We arrived at Rothera, a British base on an island just off  the southeast side of the Antarctic Peninsula, on Sunday, December 6. The camp is set in the most spectacular polar landscape you can imagine: mountains drenched in frosting ice. Some of it is windswept and blue, some of it shatters under the stress of flow over bedrock and scattered sea ice adrift in the wind. Almost surrealistic is the natural sculpture garden of icebergs, set out by some immortal art director in the bay just in front of the main dining and living building (New Bransfield House). It’s the kind of landscape reveals the hidden power of the forces at work in Antarctica: ice, ocean, weather, wind. It is a landscape of natural power. Orcas play in the open water between the bergs.

Rothera Base is built on either side of its two most valuable assets, a flat 3000-foot, perfectly smooth gravel airstrip, and an excellent deep-water wharf. The conjunction of these two things means that it’s a place where wheeled aircraft from the north, ships from anywhere, and ski aircraft of the deep icefield activities can mingle. Rothera stands at a rare logistical trifecta on the Antarctic coast. The base houses about 100 people, and has room for 150 (astonishing to find a base in Antarctica with room to spare). To a person, we met energetic cheerful people, starting with the base commander, John Withers, the science liason Tamsin Gray, the hanger staff (Clem, a veteran of four winters and countless summers), and the ‘Saints’, the team of staff from the island of St. Helena who run the kitchen, maintenance, cleaning, laundry, etc. We really enjoyed the people and personality of Rothera. It’s a gem, it’s successful, and it’s efficient.

By late that afternoon, we had our bunks set up, a large office (which we packed nearly full with our gear), and we were well on our way to finding everything that had been shipped down for us earlier: a snowmobile, sleds, generators, tents, food; all in all about 4000 pounds of gear to make our own outpost on the ice. We spent the next day (a spectacular day of sunshine) testing our radar gear at a nearby snowfield, ably assisted by Adam.  On Tuesday morning we were told the weather would be good enough for a put-in of our camp on the ridge crest of the Antarctic Peninsula.

The goal for the IPR study (Ice Penetrating Radar) is to find a good site for drilling the LARISSA ice core. With the ice core, we are hoping to retrieve a record of climate for the past several thousand years–the older the better. So the key is to find a spot that has smooth ice layers, and lots of them, from top to bottom. Earlier, the LARISSA team had pored over what data was available from aircraft and satellite, and selected a search area. It was our job to fill in the gaps in the search region with a ground survey, using ice radars, GPS, and all the previous data together. Basically, we had to put an X on the map, the best X we could find.  We had about 5 days.

The put-in by Twin Otter could not have gone better. The weather was clear, warm (about -8°C. That’s warm, isn’t it?), and best of all light winds. By the time I got there on the second flight, Erin and Rob already had the tents set up and the basic layout of the camp done. We looked it over, baking in the intense sunshine, the camp all neatly laid out and clean.  A smooth white plain stretched to the horizon, but in the distance there were mountain pinnacles and ridges, black like jet glass shards rising from the ice. I dared to be optimistic.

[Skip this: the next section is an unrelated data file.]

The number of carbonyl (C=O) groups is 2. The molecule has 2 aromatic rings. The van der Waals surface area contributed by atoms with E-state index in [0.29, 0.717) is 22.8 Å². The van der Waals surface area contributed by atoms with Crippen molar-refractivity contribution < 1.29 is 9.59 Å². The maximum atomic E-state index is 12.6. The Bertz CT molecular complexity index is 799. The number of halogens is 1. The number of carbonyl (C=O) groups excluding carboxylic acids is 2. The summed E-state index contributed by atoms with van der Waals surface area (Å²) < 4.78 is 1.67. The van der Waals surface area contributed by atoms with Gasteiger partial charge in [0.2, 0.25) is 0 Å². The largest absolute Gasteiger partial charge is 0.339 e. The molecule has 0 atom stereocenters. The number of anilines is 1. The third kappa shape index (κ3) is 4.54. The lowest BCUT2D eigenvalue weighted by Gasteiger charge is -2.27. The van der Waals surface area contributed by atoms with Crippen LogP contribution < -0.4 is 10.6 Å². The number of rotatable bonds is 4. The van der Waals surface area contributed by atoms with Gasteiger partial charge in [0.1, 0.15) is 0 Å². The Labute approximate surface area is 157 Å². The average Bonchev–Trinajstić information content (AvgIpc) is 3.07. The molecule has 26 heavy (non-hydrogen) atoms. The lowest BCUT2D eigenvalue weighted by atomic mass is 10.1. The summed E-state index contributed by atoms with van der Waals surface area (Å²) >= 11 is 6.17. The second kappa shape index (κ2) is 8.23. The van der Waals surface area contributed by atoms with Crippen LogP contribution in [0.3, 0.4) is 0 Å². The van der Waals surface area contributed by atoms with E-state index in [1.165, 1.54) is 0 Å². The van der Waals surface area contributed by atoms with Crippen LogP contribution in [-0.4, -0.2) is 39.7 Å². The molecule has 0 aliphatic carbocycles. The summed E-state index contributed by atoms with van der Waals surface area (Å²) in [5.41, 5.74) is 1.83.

The next day proved to be more of a challenge. The wind picked up to 25 knots, and snow began to blow across the surface. We still managed to get the science gear mounted on the sleds, and by the end of the day we were comfortable with our plans to resurvey the airborne data and drive a grid pattern over the 8 by 8 km region we were mapping. In the next three days, we packed 70 km of snowmobile driving into that 8 by 8 box. Things could not be going better.


Update from the ice field

December 14, 2009

Terry Haran is still in Boulder, Colorado. He’ll be departing on Christmas Eve for Punta Arenas (shortly after Ted returns home for a short holiday visit) to participate in the second leg of the trip.

Terry writes:
The team is currently near the summit divide of the Bruce Plateau, conducting an Ice Penetrating  Radar (IPR) survey. The goal of the survey is to help determine the optimum location for retrieving an ice core. Ellen Moseley-Thompson and a team from the Byrd Polar Research Center (BPRC) plan to drill the core in January and February 2011. Their team will deploy to the to the same location as soon as the IPR team is finished.

The purpose of the ice core is to characterize the paleoclimatology of the LARISSA study area going back in time as far as possible, hopefully as much as 10,000 years or so. The ideal location would have a depth to bedrock of about 500 meters (about the maximum depth that the BPRC team will be able to drill in the time alloted to them), and would have a relatively smooth bedrock surface.

Ted’s team also hopes the IPR survey can characterize the inter-annual layering found in the upper 100 to 200 meters of the much younger snow cover known as “firn” that is in the process of compacting to eventually become ice. The ideal layering found at the ice core site would be horizontal and uniform with little evidence of firn motion downhill from the summit ridge.

Over the weekend, we got a few updates from the field. I spoke to Ted on the phone, and he said they had surveyed about 60 kilometers with the 5 MHz (deep) radar and were getting good data with it. They think they’ve accomplished all they need to with this radar.

In the next few days before the team return to Rothera Station, they were hoping to resurvey some lines with the 25 MHz (medium depth) radar and to obtain some higher precision differential GPS data for some survey markers than they had geolocated with their hand-held GPS. However, a powerful storm was on its way, so they decided to spend Sunday preparing for the storm and staying in their tents analyzing the 5 MHz data they have collected.

The latest update we received, from the LARISSA operations team, informed us that the team is ready for pickup. However, because of bad weather that’s expected to stick around for the next couple days, they might not be able to get a plane in for a few more days.

The MODIS images below show the location of the team on the Antarctic Peninsula


Rothera Station, Antarctica

December 8, 2009

Rob writes:

We have arrived at Rothera Station! Erin, Ted and I had a great flight south from Punta Arenas, Chile to Rothera Station, arriving Sunday afternoon. The team jumped right in to organizing our equipment for the flight to the survey site. Monday brought more cargo work and a shakedown cruise of the radar systems. It was a long day, but everyone had a great time.